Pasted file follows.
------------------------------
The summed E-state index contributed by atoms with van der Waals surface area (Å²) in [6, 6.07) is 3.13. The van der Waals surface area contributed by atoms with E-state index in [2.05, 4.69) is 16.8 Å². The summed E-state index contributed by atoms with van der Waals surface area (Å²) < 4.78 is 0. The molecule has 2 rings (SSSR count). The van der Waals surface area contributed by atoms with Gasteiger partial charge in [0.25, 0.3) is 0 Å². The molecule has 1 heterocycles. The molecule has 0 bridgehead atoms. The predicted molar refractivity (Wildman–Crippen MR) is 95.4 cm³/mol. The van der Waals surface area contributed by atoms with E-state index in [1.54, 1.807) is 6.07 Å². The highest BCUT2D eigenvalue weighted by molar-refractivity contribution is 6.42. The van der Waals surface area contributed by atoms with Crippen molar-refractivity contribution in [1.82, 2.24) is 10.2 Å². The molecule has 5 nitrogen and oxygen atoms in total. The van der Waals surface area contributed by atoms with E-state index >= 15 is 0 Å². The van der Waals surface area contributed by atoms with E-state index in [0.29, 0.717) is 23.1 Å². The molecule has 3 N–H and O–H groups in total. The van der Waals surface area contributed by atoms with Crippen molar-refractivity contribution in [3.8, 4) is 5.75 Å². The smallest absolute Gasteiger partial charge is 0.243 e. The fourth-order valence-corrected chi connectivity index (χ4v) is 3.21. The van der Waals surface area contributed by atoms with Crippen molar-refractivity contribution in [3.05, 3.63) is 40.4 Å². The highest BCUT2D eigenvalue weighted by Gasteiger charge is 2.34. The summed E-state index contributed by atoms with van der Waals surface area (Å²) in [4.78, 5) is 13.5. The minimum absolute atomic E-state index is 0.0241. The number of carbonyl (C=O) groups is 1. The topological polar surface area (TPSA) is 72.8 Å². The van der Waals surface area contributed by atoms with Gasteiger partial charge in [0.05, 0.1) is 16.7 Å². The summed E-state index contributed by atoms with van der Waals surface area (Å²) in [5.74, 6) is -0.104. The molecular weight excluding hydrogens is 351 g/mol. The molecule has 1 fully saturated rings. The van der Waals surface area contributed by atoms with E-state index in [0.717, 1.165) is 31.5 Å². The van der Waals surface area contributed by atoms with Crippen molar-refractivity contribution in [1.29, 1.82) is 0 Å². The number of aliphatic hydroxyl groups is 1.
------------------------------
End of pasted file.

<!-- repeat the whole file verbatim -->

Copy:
The summed E-state index contributed by atoms with van der Waals surface area (Å²) in [6, 6.07) is 3.13. The van der Waals surface area contributed by atoms with E-state index in [2.05, 4.69) is 16.8 Å². The summed E-state index contributed by atoms with van der Waals surface area (Å²) < 4.78 is 0. The molecule has 2 rings (SSSR count). The van der Waals surface area contributed by atoms with Gasteiger partial charge in [0.25, 0.3) is 0 Å². The molecule has 1 heterocycles. The molecule has 0 bridgehead atoms. The predicted molar refractivity (Wildman–Crippen MR) is 95.4 cm³/mol. The van der Waals surface area contributed by atoms with E-state index in [1.54, 1.807) is 6.07 Å². The highest BCUT2D eigenvalue weighted by molar-refractivity contribution is 6.42. The van der Waals surface area contributed by atoms with Crippen molar-refractivity contribution in [1.82, 2.24) is 10.2 Å². The molecule has 5 nitrogen and oxygen atoms in total. The van der Waals surface area contributed by atoms with E-state index >= 15 is 0 Å². The van der Waals surface area contributed by atoms with E-state index in [0.29, 0.717) is 23.1 Å². The molecule has 3 N–H and O–H groups in total. The van der Waals surface area contributed by atoms with Crippen molar-refractivity contribution in [3.8, 4) is 5.75 Å². The smallest absolute Gasteiger partial charge is 0.243 e. The fourth-order valence-corrected chi connectivity index (χ4v) is 3.21. The van der Waals surface area contributed by atoms with Crippen molar-refractivity contribution in [3.05, 3.63) is 40.4 Å². The highest BCUT2D eigenvalue weighted by Gasteiger charge is 2.34. The summed E-state index contributed by atoms with van der Waals surface area (Å²) in [4.78, 5) is 13.5. The minimum absolute atomic E-state index is 0.0241. The number of carbonyl (C=O) groups is 1. The topological polar surface area (TPSA) is 72.8 Å². The van der Waals surface area contributed by atoms with Gasteiger partial charge in [0.05, 0.1) is 16.7 Å². The summed E-state index contributed by atoms with van der Waals surface area (Å²) in [5.74, 6) is -0.104. The molecular weight excluding hydrogens is 351 g/mol. The molecule has 1 fully saturated rings. The van der Waals surface area contributed by atoms with E-state index in [0.717, 1.165) is 31.5 Å². The van der Waals surface area contributed by atoms with Crippen molar-refractivity contribution in [1.29, 1.82) is 0 Å². The number of aliphatic hydroxyl groups is 1.